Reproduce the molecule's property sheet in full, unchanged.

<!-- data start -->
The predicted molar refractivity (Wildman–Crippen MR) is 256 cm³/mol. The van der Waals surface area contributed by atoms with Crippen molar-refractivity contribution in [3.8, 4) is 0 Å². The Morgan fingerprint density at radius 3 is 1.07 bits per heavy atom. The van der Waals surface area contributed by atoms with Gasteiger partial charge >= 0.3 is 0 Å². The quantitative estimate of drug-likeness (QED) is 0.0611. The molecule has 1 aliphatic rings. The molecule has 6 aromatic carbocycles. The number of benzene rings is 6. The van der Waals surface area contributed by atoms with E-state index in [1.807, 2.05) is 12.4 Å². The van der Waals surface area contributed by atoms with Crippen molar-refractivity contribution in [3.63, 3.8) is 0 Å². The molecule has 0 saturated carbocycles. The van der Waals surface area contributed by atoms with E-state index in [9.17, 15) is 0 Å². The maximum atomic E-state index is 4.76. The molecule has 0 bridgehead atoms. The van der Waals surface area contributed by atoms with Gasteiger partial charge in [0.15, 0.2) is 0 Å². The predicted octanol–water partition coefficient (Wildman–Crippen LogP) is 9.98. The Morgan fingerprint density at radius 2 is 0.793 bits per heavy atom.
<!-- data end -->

The predicted molar refractivity (Wildman–Crippen MR) is 256 cm³/mol. The van der Waals surface area contributed by atoms with Crippen molar-refractivity contribution in [3.8, 4) is 0 Å². The Morgan fingerprint density at radius 3 is 1.07 bits per heavy atom. The van der Waals surface area contributed by atoms with Gasteiger partial charge >= 0.3 is 0 Å². The quantitative estimate of drug-likeness (QED) is 0.0611. The molecule has 1 aliphatic rings. The molecule has 6 aromatic carbocycles. The number of benzene rings is 6. The van der Waals surface area contributed by atoms with E-state index in [1.807, 2.05) is 12.4 Å². The van der Waals surface area contributed by atoms with Crippen molar-refractivity contribution in [3.63, 3.8) is 0 Å². The molecule has 0 saturated carbocycles. The van der Waals surface area contributed by atoms with E-state index in [9.17, 15) is 0 Å². The maximum atomic E-state index is 4.76. The molecule has 0 bridgehead atoms. The van der Waals surface area contributed by atoms with Gasteiger partial charge in [0.15, 0.2) is 0 Å². The predicted octanol–water partition coefficient (Wildman–Crippen LogP) is 9.98. The Morgan fingerprint density at radius 2 is 0.793 bits per heavy atom.